I tried recently to explain the virtues of cash to a hall full of financial advisers. It was hard going. Not least because some seemed determined to misunderstand me and then argue against not what I had said but their misunderstanding of it. Sigh. So, here goes again…
Cash has its place. Not just for that old financial journalist cliché of keeping three months’ salary for contingencies but for serious, dare I say it, investing.
Ok, that sounds like a bit of contradiction in terms, as saving and investing are different, so let’s call it “serious money in cash” rather than “investments”. Cash may not be king but it has an important place in the financial court.
It is not every adviser’s favourite asset class, and it is one many do not know a lot about, but its first merit is this: it does not disappear. You put £10,000 in a bank for a year when you do not need it and 12 months later, when you do, it is still there. All of it. Guaranteed.
Second, cash makes real returns. At the end of that one-year bond, the bank will add £200. That is £200 for doing nothing. From April, that will be tax free for 95 per cent of savers. If you tie it up for longer, you can get £300 a year. Take a look at day to day cash savings rates online; I bet they will be a lot higher than you expect.
Third, whatever the return on a fixed-term bond, it is known at the start and guaranteed: two things that are very rare in honest financial products. Finally, no one will take any charges from it. It does not need managing, there is no turn on buying and selling, and no brokers or advisers to take a cut. What investment can match that? None.
“Ah yes,” my interlocutors said, “but what about inflation? Your £10,000 will not be worth £10,000 after five years, will it? That is the risk with cash.”
Now, I am not going to say inflation does not erode the value of capital. Of course it does. But it erodes invested money as fast and to exactly the same extent as saved money. If the income is taken out, £10,000 in shares which, after deducting charges, is worth £10,000 in five years will have been eroded in real value identically with that cash. If inflation is 2 per cent a year, then by 2020 both will be worth about £9,000.
Advisers are sometimes stuck in the past when it comes to inflation rates. Some I spoke to recently told me the value of money halved every 10 years, which is an inflation rate of 6.7 per cent – something we have not seen since 1991.
In fact, at the Bank of England target of 2 per cent, it will take 34 years for the value of money to halve. This century, RPI inflation has averaged 2.9 per cent and CPI 2.1 per cent. But let’s say it again: whatever inflation is it erodes investments at the same rate as it erodes savings.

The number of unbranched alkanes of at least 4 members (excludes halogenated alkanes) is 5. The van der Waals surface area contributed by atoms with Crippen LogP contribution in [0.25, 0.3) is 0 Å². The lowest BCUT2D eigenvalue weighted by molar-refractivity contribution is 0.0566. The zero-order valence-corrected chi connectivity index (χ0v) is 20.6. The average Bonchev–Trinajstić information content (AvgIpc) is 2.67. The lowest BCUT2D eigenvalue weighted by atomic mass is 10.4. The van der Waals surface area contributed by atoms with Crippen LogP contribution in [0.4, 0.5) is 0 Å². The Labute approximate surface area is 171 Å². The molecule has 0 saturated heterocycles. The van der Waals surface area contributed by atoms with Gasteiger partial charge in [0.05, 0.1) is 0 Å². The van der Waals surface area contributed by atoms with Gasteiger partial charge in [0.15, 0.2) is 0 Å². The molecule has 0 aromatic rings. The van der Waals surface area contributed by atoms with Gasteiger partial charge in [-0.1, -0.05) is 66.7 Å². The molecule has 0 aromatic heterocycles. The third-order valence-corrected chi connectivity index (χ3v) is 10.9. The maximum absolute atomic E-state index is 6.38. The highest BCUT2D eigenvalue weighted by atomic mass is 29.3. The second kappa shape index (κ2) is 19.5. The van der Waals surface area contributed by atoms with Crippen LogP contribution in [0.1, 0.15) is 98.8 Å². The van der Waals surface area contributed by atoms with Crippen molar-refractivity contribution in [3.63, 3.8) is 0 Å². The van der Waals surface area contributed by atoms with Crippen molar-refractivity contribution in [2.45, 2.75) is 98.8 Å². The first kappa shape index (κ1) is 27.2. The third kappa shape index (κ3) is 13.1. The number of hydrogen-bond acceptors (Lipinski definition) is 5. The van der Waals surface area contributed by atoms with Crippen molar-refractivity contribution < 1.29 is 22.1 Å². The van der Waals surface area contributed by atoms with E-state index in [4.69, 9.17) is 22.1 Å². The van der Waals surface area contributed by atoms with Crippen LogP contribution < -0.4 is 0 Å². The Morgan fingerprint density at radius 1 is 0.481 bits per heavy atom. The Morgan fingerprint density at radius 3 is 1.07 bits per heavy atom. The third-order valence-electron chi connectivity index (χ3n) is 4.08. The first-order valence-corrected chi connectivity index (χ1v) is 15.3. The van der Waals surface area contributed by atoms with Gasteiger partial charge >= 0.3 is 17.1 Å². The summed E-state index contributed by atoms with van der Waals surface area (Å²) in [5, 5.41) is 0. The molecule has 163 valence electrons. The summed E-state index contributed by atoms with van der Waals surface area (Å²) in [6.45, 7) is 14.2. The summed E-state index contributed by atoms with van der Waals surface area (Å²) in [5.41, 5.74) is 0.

Of course, the hope is that invested money will grow faster than savings. If I had an infinite time, or indeed just a whole lifetime, shares would be the place for me. But over five years? What are the chances it will have grown at all after charges, never mind faster than cash?
A quick look at the FTSE 100 index – without adding dividends or deducting charges – shows that, in any random five-year period from 1995, the chances are less than even that the index will have beaten the 3 per cent a year guaranteed available on a five-year cash bond.
That is the nature of risk: risk does not mean reward. It may bring a reward; it may bring a loss. It is symmetrical. Especially over a short period.
And shorter periods are when cash comes into its own. This is particularly true at that phase we now call decumulation: the time between retirement and death when you live on the money that has been carefully accumulated over a working life into a pension.
Indeed, when you are in your last years you do not want money to grow and you do not want to add to it. You just want it to be there. A bit of growth may be nice but the key in decumulation is certainty. Strong growth may make your money last a couple more years but it is the extraction rate that matters.
“Ah-ha,” my interlocutors say, “but cash funds you can put pensions into pay almost nothing.” I agree: cash funds are a con, returning well under 1 per cent and charging about the same.
However, there are dozens of actual cash accounts with banks and building societies that can be used for pension funds in Sipps or drawdown. The best over five years pays 2.9 per cent, over three years, you can get 2.5 per cent and over one year, 2 per cent.
All are protected up to £75,000 by the Financial Services Compensation Scheme so, in using a number of them, you can set up a safe regular withdrawal plan as the bonds mature. Not all Sipp providers, including some of the best known ones, will allow cash deposits to be held but more than 50 will.
So while cash may not be everything, for most customers, especially older ones, it certainly should be something.
Paul Lewis is a freelance journalist and presenter of BBC Radio 4’s ‘Money Box’ programme. Follow him on twitter @paullewismoney